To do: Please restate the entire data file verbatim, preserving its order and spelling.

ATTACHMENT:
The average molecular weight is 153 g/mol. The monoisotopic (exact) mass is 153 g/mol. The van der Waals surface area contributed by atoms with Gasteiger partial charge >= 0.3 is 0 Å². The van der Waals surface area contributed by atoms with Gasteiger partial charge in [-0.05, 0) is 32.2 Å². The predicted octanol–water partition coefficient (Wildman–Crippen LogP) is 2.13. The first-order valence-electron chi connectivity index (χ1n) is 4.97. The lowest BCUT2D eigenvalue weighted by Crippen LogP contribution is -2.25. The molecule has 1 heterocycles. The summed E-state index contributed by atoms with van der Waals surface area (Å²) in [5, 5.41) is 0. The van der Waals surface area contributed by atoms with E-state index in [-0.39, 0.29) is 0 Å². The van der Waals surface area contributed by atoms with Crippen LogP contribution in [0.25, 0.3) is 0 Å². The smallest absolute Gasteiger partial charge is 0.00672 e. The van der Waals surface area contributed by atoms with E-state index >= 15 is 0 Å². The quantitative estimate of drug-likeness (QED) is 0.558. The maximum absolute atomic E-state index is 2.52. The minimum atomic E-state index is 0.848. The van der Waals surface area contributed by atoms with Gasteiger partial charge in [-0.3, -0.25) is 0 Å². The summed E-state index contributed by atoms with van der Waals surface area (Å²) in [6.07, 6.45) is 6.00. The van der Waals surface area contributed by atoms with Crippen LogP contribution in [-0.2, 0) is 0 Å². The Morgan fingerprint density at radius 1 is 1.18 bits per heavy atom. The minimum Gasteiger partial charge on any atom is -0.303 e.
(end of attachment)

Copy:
The average molecular weight is 153 g/mol. The monoisotopic (exact) mass is 153 g/mol. The van der Waals surface area contributed by atoms with Gasteiger partial charge >= 0.3 is 0 Å². The van der Waals surface area contributed by atoms with Gasteiger partial charge in [-0.05, 0) is 32.2 Å². The predicted octanol–water partition coefficient (Wildman–Crippen LogP) is 2.13. The first-order valence-electron chi connectivity index (χ1n) is 4.97. The lowest BCUT2D eigenvalue weighted by Crippen LogP contribution is -2.25. The molecule has 1 heterocycles. The summed E-state index contributed by atoms with van der Waals surface area (Å²) in [5, 5.41) is 0. The van der Waals surface area contributed by atoms with E-state index in [-0.39, 0.29) is 0 Å². The van der Waals surface area contributed by atoms with Crippen LogP contribution in [0.25, 0.3) is 0 Å². The smallest absolute Gasteiger partial charge is 0.00672 e. The van der Waals surface area contributed by atoms with E-state index >= 15 is 0 Å². The quantitative estimate of drug-likeness (QED) is 0.558. The maximum absolute atomic E-state index is 2.52. The minimum atomic E-state index is 0.848. The van der Waals surface area contributed by atoms with Gasteiger partial charge in [-0.3, -0.25) is 0 Å². The summed E-state index contributed by atoms with van der Waals surface area (Å²) in [6.07, 6.45) is 6.00. The van der Waals surface area contributed by atoms with Crippen LogP contribution in [-0.2, 0) is 0 Å². The Morgan fingerprint density at radius 1 is 1.18 bits per heavy atom. The minimum Gasteiger partial charge on any atom is -0.303 e.